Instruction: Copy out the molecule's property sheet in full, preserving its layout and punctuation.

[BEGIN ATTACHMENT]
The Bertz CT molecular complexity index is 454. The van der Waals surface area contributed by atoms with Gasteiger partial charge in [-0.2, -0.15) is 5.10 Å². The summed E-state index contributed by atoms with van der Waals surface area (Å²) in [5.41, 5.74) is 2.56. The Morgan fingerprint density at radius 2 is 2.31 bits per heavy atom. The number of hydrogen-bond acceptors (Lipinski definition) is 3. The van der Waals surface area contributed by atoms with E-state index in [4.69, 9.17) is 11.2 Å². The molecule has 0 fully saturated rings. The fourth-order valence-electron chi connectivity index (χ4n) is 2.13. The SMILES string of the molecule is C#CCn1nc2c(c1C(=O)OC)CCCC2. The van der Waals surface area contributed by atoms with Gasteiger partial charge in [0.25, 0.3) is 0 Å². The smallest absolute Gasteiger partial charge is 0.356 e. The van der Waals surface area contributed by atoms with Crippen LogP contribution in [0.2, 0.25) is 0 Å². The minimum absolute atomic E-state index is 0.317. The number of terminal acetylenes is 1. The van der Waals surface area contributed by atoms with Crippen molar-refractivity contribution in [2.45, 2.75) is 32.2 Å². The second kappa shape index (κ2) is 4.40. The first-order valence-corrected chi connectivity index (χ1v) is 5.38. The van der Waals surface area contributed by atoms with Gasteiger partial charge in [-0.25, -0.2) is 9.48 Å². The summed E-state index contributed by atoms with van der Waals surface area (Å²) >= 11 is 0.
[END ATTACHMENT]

The Bertz CT molecular complexity index is 454. The van der Waals surface area contributed by atoms with Gasteiger partial charge in [-0.2, -0.15) is 5.10 Å². The summed E-state index contributed by atoms with van der Waals surface area (Å²) in [5.41, 5.74) is 2.56. The Morgan fingerprint density at radius 2 is 2.31 bits per heavy atom. The number of hydrogen-bond acceptors (Lipinski definition) is 3. The van der Waals surface area contributed by atoms with E-state index in [4.69, 9.17) is 11.2 Å². The molecule has 0 fully saturated rings. The fourth-order valence-electron chi connectivity index (χ4n) is 2.13. The SMILES string of the molecule is C#CCn1nc2c(c1C(=O)OC)CCCC2. The van der Waals surface area contributed by atoms with Gasteiger partial charge in [0.25, 0.3) is 0 Å². The smallest absolute Gasteiger partial charge is 0.356 e. The van der Waals surface area contributed by atoms with Crippen LogP contribution in [0.2, 0.25) is 0 Å². The minimum absolute atomic E-state index is 0.317. The number of terminal acetylenes is 1. The van der Waals surface area contributed by atoms with Crippen molar-refractivity contribution in [2.45, 2.75) is 32.2 Å². The second kappa shape index (κ2) is 4.40. The first-order valence-corrected chi connectivity index (χ1v) is 5.38. The van der Waals surface area contributed by atoms with Gasteiger partial charge in [-0.25, -0.2) is 9.48 Å². The summed E-state index contributed by atoms with van der Waals surface area (Å²) >= 11 is 0.